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|The Ministry of Transport took to its heels to defend its proposal to the PM|
This was part of the response of the Ministry of Transport (MoT) to the prime minister's request for opinions from ministries to the draft decree replacing Decree No.86 setting out conditions for transportation business.
Accordingly, the prime minister issued two plans to manage app-managed ride-hailing vehicles. The first plan is to install “TAXI” light boxes on top of vehicles, with the minimum size of 12 x 30cm. The second alternative is to install the ride-hailing app's logo and a sign board and connect their managing software to the authorities to ensure supervision.
The MoT stated that the first option would allow equal treatment for traditional taxi and ride-hailing firms, adding that the installation of light boxes on app-based ride-hailing vehicles would enable the better management of transport businesses, help customers identify ride-hailing cars on the street, and differentiate between a transport service provider and a supplier of other services.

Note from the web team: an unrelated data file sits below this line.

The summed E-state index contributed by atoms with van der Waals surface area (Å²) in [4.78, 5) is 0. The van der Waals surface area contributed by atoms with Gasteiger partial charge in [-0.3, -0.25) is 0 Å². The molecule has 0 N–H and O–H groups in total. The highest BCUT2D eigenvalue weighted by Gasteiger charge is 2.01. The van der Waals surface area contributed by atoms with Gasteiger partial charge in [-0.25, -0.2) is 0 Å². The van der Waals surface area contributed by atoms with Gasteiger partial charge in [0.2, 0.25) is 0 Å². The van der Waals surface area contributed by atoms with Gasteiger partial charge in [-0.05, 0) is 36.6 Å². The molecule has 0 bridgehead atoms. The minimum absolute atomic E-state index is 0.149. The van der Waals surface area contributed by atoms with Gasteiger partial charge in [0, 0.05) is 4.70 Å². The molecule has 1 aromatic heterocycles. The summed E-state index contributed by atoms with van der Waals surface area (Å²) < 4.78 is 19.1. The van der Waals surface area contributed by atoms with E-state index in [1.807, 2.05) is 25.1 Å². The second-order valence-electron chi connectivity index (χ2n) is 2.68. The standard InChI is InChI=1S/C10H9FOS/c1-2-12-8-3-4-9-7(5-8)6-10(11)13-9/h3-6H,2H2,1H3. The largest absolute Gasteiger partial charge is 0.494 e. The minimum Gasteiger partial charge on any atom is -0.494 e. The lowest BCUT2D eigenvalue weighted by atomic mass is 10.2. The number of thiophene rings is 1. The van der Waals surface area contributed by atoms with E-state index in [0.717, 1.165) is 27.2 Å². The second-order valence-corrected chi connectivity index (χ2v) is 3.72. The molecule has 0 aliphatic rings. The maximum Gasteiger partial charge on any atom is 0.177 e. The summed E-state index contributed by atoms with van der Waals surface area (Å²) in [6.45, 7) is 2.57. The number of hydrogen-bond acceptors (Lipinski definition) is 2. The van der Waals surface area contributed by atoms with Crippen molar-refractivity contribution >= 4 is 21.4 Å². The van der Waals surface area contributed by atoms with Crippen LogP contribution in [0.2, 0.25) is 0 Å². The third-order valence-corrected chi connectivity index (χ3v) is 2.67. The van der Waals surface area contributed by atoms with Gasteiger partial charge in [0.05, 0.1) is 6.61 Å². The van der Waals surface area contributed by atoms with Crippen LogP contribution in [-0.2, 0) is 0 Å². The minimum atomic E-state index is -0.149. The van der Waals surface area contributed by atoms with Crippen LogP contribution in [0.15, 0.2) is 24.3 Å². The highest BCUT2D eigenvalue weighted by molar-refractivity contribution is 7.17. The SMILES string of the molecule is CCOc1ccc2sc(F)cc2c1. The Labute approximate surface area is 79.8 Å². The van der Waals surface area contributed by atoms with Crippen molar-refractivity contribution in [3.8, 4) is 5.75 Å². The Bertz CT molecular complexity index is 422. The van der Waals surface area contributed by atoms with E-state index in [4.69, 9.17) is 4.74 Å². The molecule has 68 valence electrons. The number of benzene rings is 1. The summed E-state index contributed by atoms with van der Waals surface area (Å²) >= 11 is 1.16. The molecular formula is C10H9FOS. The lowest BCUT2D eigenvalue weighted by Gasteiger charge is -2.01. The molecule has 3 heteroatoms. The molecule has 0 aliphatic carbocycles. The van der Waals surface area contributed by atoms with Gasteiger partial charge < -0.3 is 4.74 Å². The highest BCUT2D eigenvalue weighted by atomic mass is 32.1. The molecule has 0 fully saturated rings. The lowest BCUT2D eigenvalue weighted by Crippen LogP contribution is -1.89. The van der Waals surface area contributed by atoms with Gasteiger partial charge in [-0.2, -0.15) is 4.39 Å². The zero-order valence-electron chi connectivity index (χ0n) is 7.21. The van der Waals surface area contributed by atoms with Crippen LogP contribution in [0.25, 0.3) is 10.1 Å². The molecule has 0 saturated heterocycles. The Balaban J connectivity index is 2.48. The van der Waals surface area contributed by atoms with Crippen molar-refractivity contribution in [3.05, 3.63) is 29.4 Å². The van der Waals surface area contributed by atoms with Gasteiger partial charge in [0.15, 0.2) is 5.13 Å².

It would also prevent private vehicles from providing transport services illegally, causing difficulties for traffic police in inspecting, controlling, and organising urban traffic, the ministry argued.
Along with the requirement about the light box, the MoT also asked ride-hailing vehicles to install a software to connect and supply information to customers, including information on the vehicle, the route, general fares, as well as the fares for the specific route.
According to the MoT, these regulations would create favourable conditions to develop the model of passenger transport cooperation between ride-hailing apps and taxi firms, encouraging the application of technology in the transport sector, while creating a more transparent and fairer playground for the two sides.
The MoT's position is heavily objected to by ride-hailing apps, whose stance VIR has outlined previously here.